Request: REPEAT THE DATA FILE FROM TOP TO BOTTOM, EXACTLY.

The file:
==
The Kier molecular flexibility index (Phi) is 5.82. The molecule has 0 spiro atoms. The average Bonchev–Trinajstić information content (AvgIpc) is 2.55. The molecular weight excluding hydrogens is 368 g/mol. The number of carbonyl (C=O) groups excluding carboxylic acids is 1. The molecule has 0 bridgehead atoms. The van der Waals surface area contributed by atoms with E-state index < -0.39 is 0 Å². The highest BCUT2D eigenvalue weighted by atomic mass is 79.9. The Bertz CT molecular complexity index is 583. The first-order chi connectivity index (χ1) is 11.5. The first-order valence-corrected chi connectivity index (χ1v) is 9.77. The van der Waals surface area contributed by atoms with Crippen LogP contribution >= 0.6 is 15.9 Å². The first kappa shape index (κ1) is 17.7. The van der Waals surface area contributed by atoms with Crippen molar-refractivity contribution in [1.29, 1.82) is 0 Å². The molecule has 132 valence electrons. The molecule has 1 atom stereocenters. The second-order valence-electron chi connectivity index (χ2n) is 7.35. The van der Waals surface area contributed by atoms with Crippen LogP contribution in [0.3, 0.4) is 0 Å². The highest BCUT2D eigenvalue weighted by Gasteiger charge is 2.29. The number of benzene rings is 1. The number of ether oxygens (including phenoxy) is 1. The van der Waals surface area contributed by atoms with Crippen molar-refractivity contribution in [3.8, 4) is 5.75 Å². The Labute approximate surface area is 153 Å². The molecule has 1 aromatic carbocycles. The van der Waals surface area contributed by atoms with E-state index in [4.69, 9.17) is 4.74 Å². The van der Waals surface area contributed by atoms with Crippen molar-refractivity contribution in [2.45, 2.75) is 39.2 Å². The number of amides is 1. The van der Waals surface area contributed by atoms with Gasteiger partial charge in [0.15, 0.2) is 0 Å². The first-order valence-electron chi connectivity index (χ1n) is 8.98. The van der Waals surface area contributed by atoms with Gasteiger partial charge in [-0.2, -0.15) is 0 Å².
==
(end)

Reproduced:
The Kier molecular flexibility index (Phi) is 5.82. The molecule has 0 spiro atoms. The average Bonchev–Trinajstić information content (AvgIpc) is 2.55. The molecular weight excluding hydrogens is 368 g/mol. The number of carbonyl (C=O) groups excluding carboxylic acids is 1. The molecule has 0 bridgehead atoms. The van der Waals surface area contributed by atoms with E-state index < -0.39 is 0 Å². The highest BCUT2D eigenvalue weighted by atomic mass is 79.9. The Bertz CT molecular complexity index is 583. The first-order chi connectivity index (χ1) is 11.5. The first-order valence-corrected chi connectivity index (χ1v) is 9.77. The van der Waals surface area contributed by atoms with Crippen LogP contribution >= 0.6 is 15.9 Å². The first kappa shape index (κ1) is 17.7. The van der Waals surface area contributed by atoms with Crippen molar-refractivity contribution in [1.29, 1.82) is 0 Å². The molecule has 132 valence electrons. The molecule has 1 atom stereocenters. The second-order valence-electron chi connectivity index (χ2n) is 7.35. The van der Waals surface area contributed by atoms with Crippen LogP contribution in [0.3, 0.4) is 0 Å². The highest BCUT2D eigenvalue weighted by Gasteiger charge is 2.29. The number of benzene rings is 1. The number of ether oxygens (including phenoxy) is 1. The van der Waals surface area contributed by atoms with Crippen molar-refractivity contribution in [3.8, 4) is 5.75 Å². The Labute approximate surface area is 153 Å². The molecule has 1 aromatic carbocycles. The van der Waals surface area contributed by atoms with E-state index in [4.69, 9.17) is 4.74 Å². The van der Waals surface area contributed by atoms with Crippen molar-refractivity contribution in [2.45, 2.75) is 39.2 Å². The number of amides is 1. The van der Waals surface area contributed by atoms with Gasteiger partial charge in [0.15, 0.2) is 0 Å². The first-order valence-electron chi connectivity index (χ1n) is 8.98. The van der Waals surface area contributed by atoms with Gasteiger partial charge in [-0.2, -0.15) is 0 Å².